Elijah Silvera’s legacy continues to save lives as the law named for him was introduced this week in the Pennsylvania General Assembly after it was enacted in New York and Illinois.
Elijah was three-years-old on November 3, 2017, when he was attending daycare in Harlem. Despite knowledge of his severe milk allergy, a daycare worker gave him a grilled cheese sandwich which triggered a severe reaction.
Elijah was left in throes of anaphylaxis while school administrators called his mother and waited for her to pick him up. She then had to carry the child 10 blocks to the nearest hospital because the school had not called emergency services.
By the time Elijah arrived at the pediatric ER of Harlem Hospital, it was too late to save him.
Elijah’s parents, Thomas Silvera and Dina Hawthorne-Silvera, founded the Elijah-Alavi Foundation whose work spearheaded the passage of “Elijah’s Law” in their home state of New York in 2019. The law mandates early education programs in New York must follow state food allergy guidelines and protocols to prevent, recognize and respond quickly to life-threatening anaphylactic reactions. The Silveras have since expanded their efforts to bring Elijah’s Law to states nationwide.
Yesterday, State Representative Ryan Warner introduced a bill modeled on NY’s Elijah’s Law to protect young children in the state who have severe food allergies.
“It’s amazing how many more children are becoming allergic to food every year. It’s actually quite alarming,” said Warner.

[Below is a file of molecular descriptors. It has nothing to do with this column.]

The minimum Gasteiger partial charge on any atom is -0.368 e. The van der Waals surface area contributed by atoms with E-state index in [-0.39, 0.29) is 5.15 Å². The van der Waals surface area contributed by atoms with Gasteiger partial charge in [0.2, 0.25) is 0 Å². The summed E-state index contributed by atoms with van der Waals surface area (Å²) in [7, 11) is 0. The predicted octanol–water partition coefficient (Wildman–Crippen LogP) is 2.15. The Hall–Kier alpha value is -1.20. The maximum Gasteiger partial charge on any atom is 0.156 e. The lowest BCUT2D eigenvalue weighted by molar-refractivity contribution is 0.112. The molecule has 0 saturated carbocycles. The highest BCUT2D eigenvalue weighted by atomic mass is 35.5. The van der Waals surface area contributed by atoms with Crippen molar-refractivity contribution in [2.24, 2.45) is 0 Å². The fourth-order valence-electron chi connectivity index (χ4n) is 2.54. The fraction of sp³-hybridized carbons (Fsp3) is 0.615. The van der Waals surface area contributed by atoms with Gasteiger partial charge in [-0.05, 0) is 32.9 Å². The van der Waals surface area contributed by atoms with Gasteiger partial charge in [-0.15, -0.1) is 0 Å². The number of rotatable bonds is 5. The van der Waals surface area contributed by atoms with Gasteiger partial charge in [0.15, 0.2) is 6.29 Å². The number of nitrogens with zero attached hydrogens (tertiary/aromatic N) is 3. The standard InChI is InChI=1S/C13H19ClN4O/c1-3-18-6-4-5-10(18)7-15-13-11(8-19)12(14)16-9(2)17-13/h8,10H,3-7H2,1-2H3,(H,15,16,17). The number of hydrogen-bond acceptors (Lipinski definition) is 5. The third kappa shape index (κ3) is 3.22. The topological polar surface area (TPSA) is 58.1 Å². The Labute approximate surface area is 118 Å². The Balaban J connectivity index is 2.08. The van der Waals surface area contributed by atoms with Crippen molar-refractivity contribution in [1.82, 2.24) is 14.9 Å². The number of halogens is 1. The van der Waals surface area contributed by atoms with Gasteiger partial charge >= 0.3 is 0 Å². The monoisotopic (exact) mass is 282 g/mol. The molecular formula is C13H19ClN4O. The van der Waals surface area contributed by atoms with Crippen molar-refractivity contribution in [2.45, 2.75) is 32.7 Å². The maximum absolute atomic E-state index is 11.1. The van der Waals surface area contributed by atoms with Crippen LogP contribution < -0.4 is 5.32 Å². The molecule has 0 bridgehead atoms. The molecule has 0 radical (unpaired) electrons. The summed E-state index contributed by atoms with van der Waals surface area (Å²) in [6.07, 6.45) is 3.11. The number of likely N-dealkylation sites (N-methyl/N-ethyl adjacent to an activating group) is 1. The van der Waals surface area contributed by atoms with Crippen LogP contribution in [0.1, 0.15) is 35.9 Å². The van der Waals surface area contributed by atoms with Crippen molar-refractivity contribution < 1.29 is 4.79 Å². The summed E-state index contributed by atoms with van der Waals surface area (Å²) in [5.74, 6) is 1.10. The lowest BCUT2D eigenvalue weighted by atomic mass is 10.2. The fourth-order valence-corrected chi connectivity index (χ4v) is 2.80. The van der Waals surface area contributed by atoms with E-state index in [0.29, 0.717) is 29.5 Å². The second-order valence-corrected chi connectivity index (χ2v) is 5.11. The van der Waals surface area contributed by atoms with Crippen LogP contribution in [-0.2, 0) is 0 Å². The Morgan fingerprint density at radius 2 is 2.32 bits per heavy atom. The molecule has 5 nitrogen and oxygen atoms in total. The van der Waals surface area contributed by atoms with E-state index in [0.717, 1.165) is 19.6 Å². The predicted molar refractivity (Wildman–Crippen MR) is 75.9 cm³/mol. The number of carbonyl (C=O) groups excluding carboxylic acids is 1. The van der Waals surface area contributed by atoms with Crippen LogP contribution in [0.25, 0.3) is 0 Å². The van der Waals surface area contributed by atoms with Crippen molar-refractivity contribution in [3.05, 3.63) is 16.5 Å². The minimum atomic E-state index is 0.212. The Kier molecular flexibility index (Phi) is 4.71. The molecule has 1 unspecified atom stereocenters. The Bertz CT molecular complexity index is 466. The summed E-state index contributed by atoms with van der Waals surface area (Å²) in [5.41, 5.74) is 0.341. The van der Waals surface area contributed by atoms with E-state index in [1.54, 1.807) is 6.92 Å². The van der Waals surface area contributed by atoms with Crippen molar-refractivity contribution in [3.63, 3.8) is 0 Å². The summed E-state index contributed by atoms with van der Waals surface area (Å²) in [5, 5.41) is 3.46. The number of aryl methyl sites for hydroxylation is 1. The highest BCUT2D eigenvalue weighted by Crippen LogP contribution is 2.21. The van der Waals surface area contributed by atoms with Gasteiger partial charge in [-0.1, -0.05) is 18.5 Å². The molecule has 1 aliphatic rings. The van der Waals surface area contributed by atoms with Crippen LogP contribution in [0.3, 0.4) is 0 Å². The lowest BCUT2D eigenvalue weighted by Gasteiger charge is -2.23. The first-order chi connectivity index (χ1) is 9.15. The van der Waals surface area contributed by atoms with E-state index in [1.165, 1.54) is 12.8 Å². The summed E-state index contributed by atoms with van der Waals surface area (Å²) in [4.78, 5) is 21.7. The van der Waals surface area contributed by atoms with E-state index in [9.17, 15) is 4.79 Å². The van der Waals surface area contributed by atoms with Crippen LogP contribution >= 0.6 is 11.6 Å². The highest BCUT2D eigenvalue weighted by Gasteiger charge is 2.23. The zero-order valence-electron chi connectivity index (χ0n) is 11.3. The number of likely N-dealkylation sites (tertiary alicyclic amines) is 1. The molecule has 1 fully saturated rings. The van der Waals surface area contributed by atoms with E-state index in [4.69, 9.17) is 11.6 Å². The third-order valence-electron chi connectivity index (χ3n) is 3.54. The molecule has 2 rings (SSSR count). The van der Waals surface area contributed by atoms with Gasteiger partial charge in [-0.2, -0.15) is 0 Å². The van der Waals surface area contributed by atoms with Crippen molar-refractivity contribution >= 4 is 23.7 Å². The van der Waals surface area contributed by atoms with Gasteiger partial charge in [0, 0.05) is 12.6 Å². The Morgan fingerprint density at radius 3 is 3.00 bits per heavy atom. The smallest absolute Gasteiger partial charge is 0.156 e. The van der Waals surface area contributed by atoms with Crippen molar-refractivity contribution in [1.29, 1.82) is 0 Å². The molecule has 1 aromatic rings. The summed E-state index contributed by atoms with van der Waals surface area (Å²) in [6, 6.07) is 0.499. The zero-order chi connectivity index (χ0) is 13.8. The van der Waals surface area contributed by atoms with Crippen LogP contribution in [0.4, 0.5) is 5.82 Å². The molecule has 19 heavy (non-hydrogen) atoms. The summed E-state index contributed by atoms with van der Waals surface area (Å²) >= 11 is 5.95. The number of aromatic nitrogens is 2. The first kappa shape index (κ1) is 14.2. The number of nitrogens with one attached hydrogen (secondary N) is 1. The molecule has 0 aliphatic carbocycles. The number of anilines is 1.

It’s estimated 15.8 million children — 1 in 13 — are coping with food allergies and many don’t know they are allergic until they suffer a reaction. That’s precisely what happened to Warner’s son Ben, only 4 years old at the time, who had a life-threatening reaction to a tree nut.
“It was a summer day and my son had picked up a cashew,” Warner said. “He was sitting down having lunch with my wife, and she was eating cashews, and he said ‘Mommy, can I have one of these?’”
His mom told him no, but the very act of holding the cashew — not even eating it — elicited a serious reaction.
“Within 10 minutes his face began to swell and got red. It was very scary,” Warner said.
They immediately called emergency services and subsequently, an ambulance rushed Ben to the hospital. Luckily, their quick action saved their son. Now, Warner is looking to help save other children’s lives by proposing new legislation requiring schools and childcare settings to have an emergency response plan in place for severe allergic reactions.
“What I’m trying to do is expand that especially into daycare, when children are younger and may not be aware yet [that they have an allergy], and having the workers there be able to ID an anaphylactic reaction because things can go south very quickly,” said Warner.